For a new generation of consumers, the first smartphone owned will be as a tween (aged 8-12 years). At this life stage, often coinciding with the end of elementary school or commencing middle school, children start to gain some independence from their parents.
Naturally, as children start doing more things on their own, parents want to be able to stay in touch with their child; the parent’s provision of a smartphone was not only motivated by communication, but also for use at school, in case of emergency and safety. Comparatively, for tweens, the motivation for a smartphone was communication with friends and family, games and texting.
A new report from the Mobile Device UX group at Strategy Analytics (www.strategyanalytics.com) has explored the motivations and behaviors of tweens and parents with smartphones. For parents looking to give their tween a smartphone, ensuring its cost-effectiveness – both in terms of the handset itself and ongoing costs – was a main priority, being most likely to add their child to their own plan and providing hand-me-down or lower-cost devices.
Parents also wanted to maintain a sense of control over their tween’s smartphone; performing regular checks and withholding passwords to the app store. Monitoring a child’s usage of minutes, messages and data, so as not to exceed their current allowances, was also a priority for parents.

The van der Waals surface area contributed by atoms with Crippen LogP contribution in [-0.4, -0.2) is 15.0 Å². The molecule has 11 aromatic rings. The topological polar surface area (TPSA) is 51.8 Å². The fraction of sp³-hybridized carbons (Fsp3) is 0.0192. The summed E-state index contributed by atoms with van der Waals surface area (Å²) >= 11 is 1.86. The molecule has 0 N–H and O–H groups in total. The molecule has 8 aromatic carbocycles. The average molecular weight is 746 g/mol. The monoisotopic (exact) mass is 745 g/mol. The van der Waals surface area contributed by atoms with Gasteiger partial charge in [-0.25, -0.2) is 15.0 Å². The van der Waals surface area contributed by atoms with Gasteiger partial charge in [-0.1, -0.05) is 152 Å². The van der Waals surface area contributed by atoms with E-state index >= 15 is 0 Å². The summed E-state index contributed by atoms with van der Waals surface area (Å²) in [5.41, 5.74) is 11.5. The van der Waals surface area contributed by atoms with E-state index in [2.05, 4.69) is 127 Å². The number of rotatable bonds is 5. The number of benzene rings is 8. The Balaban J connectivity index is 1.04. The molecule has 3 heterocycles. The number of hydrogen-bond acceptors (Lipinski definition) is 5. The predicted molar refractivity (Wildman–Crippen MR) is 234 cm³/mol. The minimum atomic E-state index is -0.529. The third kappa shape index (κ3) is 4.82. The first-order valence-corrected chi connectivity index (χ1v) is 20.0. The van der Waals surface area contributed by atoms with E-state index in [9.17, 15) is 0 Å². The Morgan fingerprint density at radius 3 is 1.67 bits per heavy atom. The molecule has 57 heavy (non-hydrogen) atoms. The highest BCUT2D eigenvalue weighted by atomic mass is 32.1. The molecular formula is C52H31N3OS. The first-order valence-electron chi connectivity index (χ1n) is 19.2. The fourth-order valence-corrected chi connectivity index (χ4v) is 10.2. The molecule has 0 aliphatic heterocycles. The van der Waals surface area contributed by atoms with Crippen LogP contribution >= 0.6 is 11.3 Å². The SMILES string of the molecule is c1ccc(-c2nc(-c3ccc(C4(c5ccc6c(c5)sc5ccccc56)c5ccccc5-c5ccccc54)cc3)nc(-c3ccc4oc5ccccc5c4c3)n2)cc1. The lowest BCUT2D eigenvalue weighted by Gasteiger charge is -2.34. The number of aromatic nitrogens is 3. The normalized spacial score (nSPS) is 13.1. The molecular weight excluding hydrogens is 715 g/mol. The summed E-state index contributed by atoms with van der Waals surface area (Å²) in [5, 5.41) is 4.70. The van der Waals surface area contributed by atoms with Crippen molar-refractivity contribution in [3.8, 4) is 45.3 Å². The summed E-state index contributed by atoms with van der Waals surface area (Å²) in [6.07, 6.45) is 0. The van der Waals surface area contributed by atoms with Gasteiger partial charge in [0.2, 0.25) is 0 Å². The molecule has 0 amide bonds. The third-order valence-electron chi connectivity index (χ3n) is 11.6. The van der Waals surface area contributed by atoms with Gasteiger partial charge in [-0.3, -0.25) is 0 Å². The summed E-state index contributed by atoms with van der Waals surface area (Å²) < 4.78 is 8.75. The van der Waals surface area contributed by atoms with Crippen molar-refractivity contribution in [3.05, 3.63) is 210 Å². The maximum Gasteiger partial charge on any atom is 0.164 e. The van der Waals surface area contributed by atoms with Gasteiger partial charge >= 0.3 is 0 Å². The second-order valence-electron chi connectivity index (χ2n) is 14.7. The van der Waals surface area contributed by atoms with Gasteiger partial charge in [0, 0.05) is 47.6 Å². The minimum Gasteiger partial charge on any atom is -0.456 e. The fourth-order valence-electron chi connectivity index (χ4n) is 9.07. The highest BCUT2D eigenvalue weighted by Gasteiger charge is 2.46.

“Despite parents wanting to maintain control of their child’s smartphone, very few were aware of safeguard applications that are currently on the market. As such, OEMs [original equipment manufacturers] and mobile carriers who offer these services need to do a better job at marketing them. In terms of what appeals to parents, something that allows them to mirror their child’s phone, so they can see what their child is doing at any moment, and doing so remotely, is appealing,” says says Monica Wong, analyst and report author.
Paul Brown, director, Mobile Device UX, adds: “One condition many parents gave their tween to having a phone was that they could check it whenever they wanted. However, parents would also like the ability to see which applications their child has downloaded remotely, a dashboard that summarizes their child’s smartphone activities, and a feature that allows them to locate their child at any time.”